Literary Nonfiction

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“grab your secret decoder ring and your blaster, strap yourself in for liftoff, and enjoy. . . . The pictures in this book are reason enough to buy it.”

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If offers compelling research, information, and speculative insight. It reminds us all that we should read Kipling again.”

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“The Infernal Library is truly an imaginative way of looking at history—and it’s by far better written than the words of the leaders Kalder focuses on.”

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We know more about William Shakespeare than we know about the lives and work of most of his contemporaries; the documentary record, though sparse, is substantial.

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“[S]ome empowering concepts and more than a few compelling arguments should you decide to approach Don’t Read Poetry . . .

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“White is a refreshing read because it’s just so full of rage.

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What if we took seriously the form of thinking that we find in tragedy, and the experience of partial agency, limited autonomy, deep traumatic affect, agnostic conflict, g

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Arguably the world’s first novel, The Tale of Genji was written by a Japanese noblewoman known as Murasaki Shikibu around the year 1,000 CE.

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“Little Boy will delight you again and again. It is rich and playful poetry disguised as a novel, and it is pure Ferlinghetti.”

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There is something about the word delights that quickly brings to mind such things as sweetness, laughter, and endless flirtation. Ross Gay’s small book seems designed for the backpack.

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“Placeless People delves deeply into the philosophy of human rights but with easy prose and a structure that would give anyone pause when thinking about our times.

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“To spend hours in this writer’s company as he records the days and years is to have an instructive and unfailingly urbane companion.”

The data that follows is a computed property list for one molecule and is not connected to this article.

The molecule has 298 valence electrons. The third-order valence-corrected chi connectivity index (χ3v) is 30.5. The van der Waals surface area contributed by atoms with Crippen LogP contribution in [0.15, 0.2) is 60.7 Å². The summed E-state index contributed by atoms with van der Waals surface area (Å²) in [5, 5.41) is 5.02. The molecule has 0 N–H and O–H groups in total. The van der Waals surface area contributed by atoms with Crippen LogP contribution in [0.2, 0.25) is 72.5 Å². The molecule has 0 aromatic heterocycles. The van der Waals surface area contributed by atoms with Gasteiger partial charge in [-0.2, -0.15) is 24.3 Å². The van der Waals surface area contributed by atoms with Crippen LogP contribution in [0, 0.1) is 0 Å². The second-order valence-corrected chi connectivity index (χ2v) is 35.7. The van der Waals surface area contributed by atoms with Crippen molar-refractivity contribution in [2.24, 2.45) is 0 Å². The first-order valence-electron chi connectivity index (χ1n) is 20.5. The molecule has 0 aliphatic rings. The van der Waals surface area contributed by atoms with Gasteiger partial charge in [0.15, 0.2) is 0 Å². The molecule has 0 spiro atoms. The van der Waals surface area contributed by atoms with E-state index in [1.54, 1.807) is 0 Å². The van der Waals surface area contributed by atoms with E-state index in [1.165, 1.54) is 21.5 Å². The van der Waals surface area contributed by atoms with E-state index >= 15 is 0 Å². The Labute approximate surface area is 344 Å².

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“The fact remains that Jonathan Franzen is a hell of a writer.

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Sleep of Memory shows how literature trumps philosophy and political theory.

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“OIivares makes us laugh, cry, and empathize with immigrants grappling with conflicting identities and often unwilling hosts.

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Bloomsbury’s Object Lessons series offers small, pocket-sized books big on ideas and insights into the theoretical and cultural implications of everyday objects.

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"Alsen uses a conversational style for this concise narrative that enlightens a part of a dark and mysterious literary figure of our time."

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One of the great myths in the religion of American literature celebrates the twisted wisdom of the alcoholic writer—the brazen artist who finds narrative meaning by washing his brain with a boozy e

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The Dark Mountain Project is a worldwide collective of writers, artists, activists co-founded by Dougald Hine and Paul Kingsnorth, dedicated to creating “uncivilized” art, poetry, prose, and more.

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"a comprehensive biography befitting a giant of the literature of the United States.."

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“we readers can be thankful for these beautiful poems of pain and healing by a writer who shares his life with great care . . .”

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Books take us hostage and transport us to times and places where we ourselves can’t go, whether it’s to a remote tropical island or to the Parthenon in ancient Greece.

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Ever since it was first published in England in 1847 and in the U.S. in 1848, Jane Eyre has been a literary phenomenon, widely read, profoundly influential, and lovingly imitated.

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This is a brilliant, erudite and very readable book exposing how Jane Austen, while seemingly embroidering the small domestic canvas with which we are all familiar, was in fact deliberately using h

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Andrew Dickson is former arts editor at the Guardian, was at the 2012 Shakespeare festival at the Globe Theater in London highlighted by productions of Shakespeare from all over the world

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